Diaz & Hickey were the stars, but the duo of Rob Aselton and Philip Decker weren’t far behind. They had only one less collar on the big whiteboard in GeneCrimes’ basement HQ. Law enforcement was in Decker’s blood. His dad worked homicide for years. His mom’s dad drove a paddy wagon almost a century ago. Peter, his older brother was Border Patrol. Paul, his younger brother, was a correction’s officer. Philip was close to Paul. They lived nearby and their kids were close in age. They’d grill together and watch roller ball on Paul’s HD big screen. After several beers one night, Philip mentioned his new assignment in passing. Paul didn’t pry. Philip didn’t let slip all the details. Nevertheless, Paul got the gist. Carriers of the commando gene were singled out for special treatment. Never forget 12-12-12!
Paul Decker patrolled Cellblock C at Constitutional Max. One of the inmates was Omar Foreman. Hired muscle on the outside, he’d done good time and was up for parole. It was denied. He did not know why. Decker and Foreman were friendly, well, as friendly as Cos and inmates can be. Foreman tells Decker his woes. Decker offers a possible explanation as t why the parole board shitcanned his request. Never forget 12-12-12!
Two weeks later, there was a jailbreak. Foreman was a free man, fugitive, on the run. There was a price on his head; $250,000. It was a different world from the one he left 14 years earlier. Smart phones. Barely any pay phones. Smoking bans. Homeland Security. Chevy Burby.
Burby was literally a human bloodhound. A bounty hunter, he was able to track his prey by scent. A strange cocktail of Angel dust, meth, and coke heightened his sense of smell. Foreman was able to elude the authorities, but he could only escape the nose of Shane Burby for so long. The bounty hunter caught up with him trying to board a Chinatown bus at Union Station. He hauled him into his Monte Carlo SS. 454 cubic inches of power were under the hood. They hauled balls through surface streets and onto I-95.
“Shit, man. I ain’t going back into the system. They’ll never let me out alive.”
“Tough shit, Omar. I’d bring in my mother for 250K. That’s the price on your head.”
“Dead or alive?”
“Dead or alive.”
“Then kill me. I’m dead anyways. Might as well make it official.”
“No can do. I’d lose my license. “
“Awwwww, let me tell you my story. You wouldn’t believe the crazy shit going down. A few months back, they bring in some docs to test us. They won’t tell us what for. Then I got to my parole hearing. I served good time! But they denied me. I was talking to one of the guards and he said they was lookin’ for some commando gene and if you have it, they ain’t letting you out. ‘Whaaat?’ I says. He says some mad scientist located some gene that says whether or not you a threat to go postal. Shit! I remember some preacher who visited us at the Hotel Graybar. He said that either you a saint or a sinner and you can’t change that no matter what you do. Only a cracker would think that you don’t have, whatchoocallit, free will. He should go to the hood. Tell some of the mofuckers I grew up wit’ they can’t do what they want.”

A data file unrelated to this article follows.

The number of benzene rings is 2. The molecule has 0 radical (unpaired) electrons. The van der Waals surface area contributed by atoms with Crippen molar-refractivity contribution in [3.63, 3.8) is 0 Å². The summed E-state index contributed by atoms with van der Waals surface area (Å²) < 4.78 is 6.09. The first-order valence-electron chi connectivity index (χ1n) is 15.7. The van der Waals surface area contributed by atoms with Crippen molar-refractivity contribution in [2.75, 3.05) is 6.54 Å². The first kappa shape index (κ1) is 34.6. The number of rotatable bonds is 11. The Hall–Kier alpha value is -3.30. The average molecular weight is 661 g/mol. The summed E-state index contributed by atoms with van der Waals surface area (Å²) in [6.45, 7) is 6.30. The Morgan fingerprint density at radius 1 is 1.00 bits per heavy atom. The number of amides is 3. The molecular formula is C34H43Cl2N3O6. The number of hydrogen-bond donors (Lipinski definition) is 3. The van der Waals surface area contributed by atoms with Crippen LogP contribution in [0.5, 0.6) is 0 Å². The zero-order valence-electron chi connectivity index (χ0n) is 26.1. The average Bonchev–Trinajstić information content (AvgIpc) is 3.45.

Burby was listening to the rant. “This is all very interesting, Omar. But I’m trying to figure out how to spend $250,000.”
“It’s not just inmates, man. They starting to pick cats up off the street. It’s un Constitutional. If I was a lawyer, I’d sue Ned Dumont for this shit. Make enough to buy an island, too.”
“Dumont, huh? Normally he’s a bleeding heart. Makes it hard for my biz. I’ve been wanting a piece of him.”
Thus, a plan was hatched. Burby turned Foreman in and collected a quarter of a million. He promised Omar that he could get him out again and soon. Meanwhile he planned to blow the lid off this scandal. He also got his hands on The List somehow and started smuggling some dudes on the list over the border into New Moscow. (That’s what they called New York after Russian Gangsters became the de facto rulers and the elected officials became puppets.)
Alas, Eckert was right. Burby was burly, but Diaz was quick with a knife. It was easy to hunt down the bounty hunter. His particular drug regimen was well known in certain circles and few pushers had the inventory to allow him to one stop shop. A big dude was hard to put down, but Trooper Jhonny prevailed and gave him a Colombian necktie; just like the major ordered. Never forget 12-12-12!
Two days after Diaz and Hickey picked up Ryan Rivers, his mother went to the local PD to report him missing. The desk officer entered his name into the computer and it said to contact the Constitutional Public Safety Department. Soon after, two men in black arrived to talk to Mrs. Ryan. Never forget 12-12-12!
About the same time, Diaz and Hickey were at GeneCrimes HQ to get a new name off the list. Never forget 12-12-12!